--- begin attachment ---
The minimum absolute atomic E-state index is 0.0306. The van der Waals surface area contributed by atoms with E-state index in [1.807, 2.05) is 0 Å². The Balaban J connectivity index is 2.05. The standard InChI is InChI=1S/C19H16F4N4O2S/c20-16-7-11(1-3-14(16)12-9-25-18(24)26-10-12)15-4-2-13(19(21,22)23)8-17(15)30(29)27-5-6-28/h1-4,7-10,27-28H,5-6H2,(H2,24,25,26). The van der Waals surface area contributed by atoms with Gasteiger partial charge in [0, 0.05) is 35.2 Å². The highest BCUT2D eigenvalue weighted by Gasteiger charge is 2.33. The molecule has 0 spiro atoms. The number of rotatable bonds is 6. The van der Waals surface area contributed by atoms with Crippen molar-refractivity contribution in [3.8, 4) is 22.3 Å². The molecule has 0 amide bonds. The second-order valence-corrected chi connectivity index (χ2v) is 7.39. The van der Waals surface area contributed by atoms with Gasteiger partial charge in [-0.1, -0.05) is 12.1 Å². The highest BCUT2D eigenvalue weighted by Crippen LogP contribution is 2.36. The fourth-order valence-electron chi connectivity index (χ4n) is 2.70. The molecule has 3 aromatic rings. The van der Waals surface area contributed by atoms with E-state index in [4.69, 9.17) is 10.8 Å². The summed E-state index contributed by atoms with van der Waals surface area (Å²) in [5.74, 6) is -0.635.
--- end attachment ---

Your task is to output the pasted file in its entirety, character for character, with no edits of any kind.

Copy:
The minimum absolute atomic E-state index is 0.0306. The van der Waals surface area contributed by atoms with E-state index in [1.807, 2.05) is 0 Å². The Balaban J connectivity index is 2.05. The standard InChI is InChI=1S/C19H16F4N4O2S/c20-16-7-11(1-3-14(16)12-9-25-18(24)26-10-12)15-4-2-13(19(21,22)23)8-17(15)30(29)27-5-6-28/h1-4,7-10,27-28H,5-6H2,(H2,24,25,26). The van der Waals surface area contributed by atoms with Gasteiger partial charge in [0, 0.05) is 35.2 Å². The highest BCUT2D eigenvalue weighted by Gasteiger charge is 2.33. The molecule has 0 spiro atoms. The number of rotatable bonds is 6. The van der Waals surface area contributed by atoms with Crippen molar-refractivity contribution in [3.8, 4) is 22.3 Å². The molecule has 0 amide bonds. The second-order valence-corrected chi connectivity index (χ2v) is 7.39. The van der Waals surface area contributed by atoms with Gasteiger partial charge in [-0.1, -0.05) is 12.1 Å². The highest BCUT2D eigenvalue weighted by Crippen LogP contribution is 2.36. The fourth-order valence-electron chi connectivity index (χ4n) is 2.70. The molecule has 3 aromatic rings. The van der Waals surface area contributed by atoms with E-state index in [4.69, 9.17) is 10.8 Å². The summed E-state index contributed by atoms with van der Waals surface area (Å²) in [5.74, 6) is -0.635.